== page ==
* Blue Jays LHP Mark Buehrle . ….
By Andrew Hendriks
Baseball can learn a lot from Mark Buehrle.
In a era where team management, pundits and fans alike often salivate over the idea of young, hard-throwing starters such as Nathan Eovaldi, Gerrit Cole and Yordano Ventura, Buehrle, who’s essentially taken the ball every fifth day for the past 14 seasons, has been equally as effective despite featuring an arsenal of pitches that generally lacks in the velocity department.
Using a distinct ability to attack hitters with varying speeds and fastball control, Buehrle is, by definition, a pitcher.
Breaking in as a 21-year-old reliever with the Chicago White Sox back in 2000, the Missouri-born southpaw has been using a steady blend of strategy, efficiency and pin-point control to compliment a mid-80’s fastball that, over time, has proven to be all too enticing for opposing hitters to resist.
By no means is the five time All-Star what you would call a maximum effort pitcher. In fact, his smooth, reliable delivery has helped him avoid the disabled list for what has become a remarkable stretch of time since signing with Chicago in the 38th round of the 1998 MLB amateur draft.
Over time, consistency has become his trademark. Regardless of the situation, be it pitching in the American League, National League or making the majority of his starts inside the hitter-friendly confines of Rogers Center, it’s safe to say that with Buehrle, you generally know what you’re going to get.
Durability: After inducing weak ground ball off the bat of Shane Victorino for the Red Sox first out of the game on Sept. 21st, 2013, Buehrle hit the 200 innings pitched plateau, becoming the latest Blue Jays pitcher to log as many frames and first since Ricky Romero fired 225 in 2011. To his credit, the 5-3 ground out represented the 13th consecutive season in which Buehrle recorded at least 200 innings of work in a single season.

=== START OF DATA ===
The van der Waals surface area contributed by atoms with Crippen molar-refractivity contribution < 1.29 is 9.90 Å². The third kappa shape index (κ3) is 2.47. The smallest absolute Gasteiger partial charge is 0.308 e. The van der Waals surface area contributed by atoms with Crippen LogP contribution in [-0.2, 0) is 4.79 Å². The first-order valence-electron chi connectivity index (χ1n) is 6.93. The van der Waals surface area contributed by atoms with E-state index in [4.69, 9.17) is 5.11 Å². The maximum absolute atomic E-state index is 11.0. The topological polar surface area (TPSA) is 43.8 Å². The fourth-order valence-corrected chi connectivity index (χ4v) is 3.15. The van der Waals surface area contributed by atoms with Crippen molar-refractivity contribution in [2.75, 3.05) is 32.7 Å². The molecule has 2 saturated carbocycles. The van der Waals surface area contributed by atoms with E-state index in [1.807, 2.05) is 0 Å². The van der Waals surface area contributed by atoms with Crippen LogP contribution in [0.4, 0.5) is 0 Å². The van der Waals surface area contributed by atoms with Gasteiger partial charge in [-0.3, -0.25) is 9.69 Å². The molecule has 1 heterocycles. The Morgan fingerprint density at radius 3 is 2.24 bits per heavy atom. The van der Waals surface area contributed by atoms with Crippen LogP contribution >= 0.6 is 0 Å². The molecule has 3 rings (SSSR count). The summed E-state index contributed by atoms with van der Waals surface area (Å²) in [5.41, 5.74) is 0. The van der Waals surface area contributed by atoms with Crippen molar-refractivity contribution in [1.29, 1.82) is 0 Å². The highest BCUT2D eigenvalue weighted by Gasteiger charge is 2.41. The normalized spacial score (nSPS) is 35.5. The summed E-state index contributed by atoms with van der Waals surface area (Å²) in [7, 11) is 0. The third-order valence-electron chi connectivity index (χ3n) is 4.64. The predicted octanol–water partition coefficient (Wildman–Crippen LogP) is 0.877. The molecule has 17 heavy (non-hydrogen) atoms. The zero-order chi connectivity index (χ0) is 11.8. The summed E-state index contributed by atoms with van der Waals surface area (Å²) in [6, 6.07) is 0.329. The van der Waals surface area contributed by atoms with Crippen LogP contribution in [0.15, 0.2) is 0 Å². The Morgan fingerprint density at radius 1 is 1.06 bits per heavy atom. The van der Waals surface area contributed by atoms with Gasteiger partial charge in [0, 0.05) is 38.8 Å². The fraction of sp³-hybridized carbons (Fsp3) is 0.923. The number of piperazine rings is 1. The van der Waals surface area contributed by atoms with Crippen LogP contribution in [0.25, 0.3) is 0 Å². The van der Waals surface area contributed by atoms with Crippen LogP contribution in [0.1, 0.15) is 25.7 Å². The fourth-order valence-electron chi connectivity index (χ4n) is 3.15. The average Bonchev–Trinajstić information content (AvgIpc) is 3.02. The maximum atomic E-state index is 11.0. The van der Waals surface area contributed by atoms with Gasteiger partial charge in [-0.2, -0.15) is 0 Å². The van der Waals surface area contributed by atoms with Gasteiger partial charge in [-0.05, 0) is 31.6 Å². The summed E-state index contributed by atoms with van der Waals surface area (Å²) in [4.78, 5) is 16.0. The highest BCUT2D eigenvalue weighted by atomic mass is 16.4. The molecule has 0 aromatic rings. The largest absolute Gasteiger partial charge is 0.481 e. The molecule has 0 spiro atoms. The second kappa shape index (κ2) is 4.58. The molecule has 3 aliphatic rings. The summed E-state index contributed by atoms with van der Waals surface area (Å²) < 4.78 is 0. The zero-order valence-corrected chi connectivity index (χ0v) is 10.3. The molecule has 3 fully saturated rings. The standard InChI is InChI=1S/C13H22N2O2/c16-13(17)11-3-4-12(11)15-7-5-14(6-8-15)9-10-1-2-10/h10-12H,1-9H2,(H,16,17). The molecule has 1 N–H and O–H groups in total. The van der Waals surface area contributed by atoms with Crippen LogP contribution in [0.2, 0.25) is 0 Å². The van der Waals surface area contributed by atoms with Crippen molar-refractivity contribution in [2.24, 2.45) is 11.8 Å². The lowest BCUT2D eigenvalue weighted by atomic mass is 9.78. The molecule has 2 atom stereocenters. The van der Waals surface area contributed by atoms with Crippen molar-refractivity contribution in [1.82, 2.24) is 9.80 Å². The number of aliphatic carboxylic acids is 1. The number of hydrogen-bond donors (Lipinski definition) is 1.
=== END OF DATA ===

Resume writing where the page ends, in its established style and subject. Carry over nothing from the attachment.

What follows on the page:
Strikes: Having walked no more than 61 batters in a single season since becoming a full time starter in 2001, the obvious fact is that the 6’2 hurler is not a fan of issuing the free pass. To put thing’s into perspective, the only other MLB pitcher to have thrown over 200 innings while walking as few in as long of a streak (13 consecutive seasons) was a fire-balling right-hander named Denton TrueYoung. Denton, who was commonly referred to as Cy, was able to achieve said accomplishment between the years of 1897-1909.
Damage Control: Look. If you do the majority of your work within the strike-zone, your more susceptible to give up a fair share of base hits. Case in point, David Price of the Detroit Tigers. Like Buehrle, Price, a fellow lefty, opts to challenge hitters rather than trying to be too cute with his secondary pitches. More often than not, this tactic results in opposing hitters having the ability to cheat on the fastball knowing that when Price falls behind, he’s likely to be aggressive within the strike zone . In ’14, both Price and Buehrle rank amongst the league leaders in base hit’s allowed. However that said, they also share a current ERA that hovers around the 3.30 mark, a credit to their ability to limit the damage when pitching out of the stretch with runners on base.
Pace: In contrast to his fastball velocity, Buehrle prefers to work at a blazing pace when taking the mound every fifth day. Averaging somewhere around 17 seconds between pitches, the former Marlin likes to keep both his defense and the opposing hitters on their toes as he ranks first with regards to the fastest working pitchers in the American League. Heading into his second to last start of the season, Buehrle has yet to allow a stolen base on the season. A statistic that is no doubt bolstered by his ability to work fast on the hill, keeping opposing base-runners at bay with his quick pace and delivery to home plate.
Returning to the American League as part of a blockbuster trade with Miami in November of 2012, one could argue that Buehrle’s career with the Blue Jays got off to a bumpy start. Having allowed 56 earned runs over his first 17 games through the end of June last season, questions began to surface regarding the lefty’s ability to be effective in the hard hitting AL East.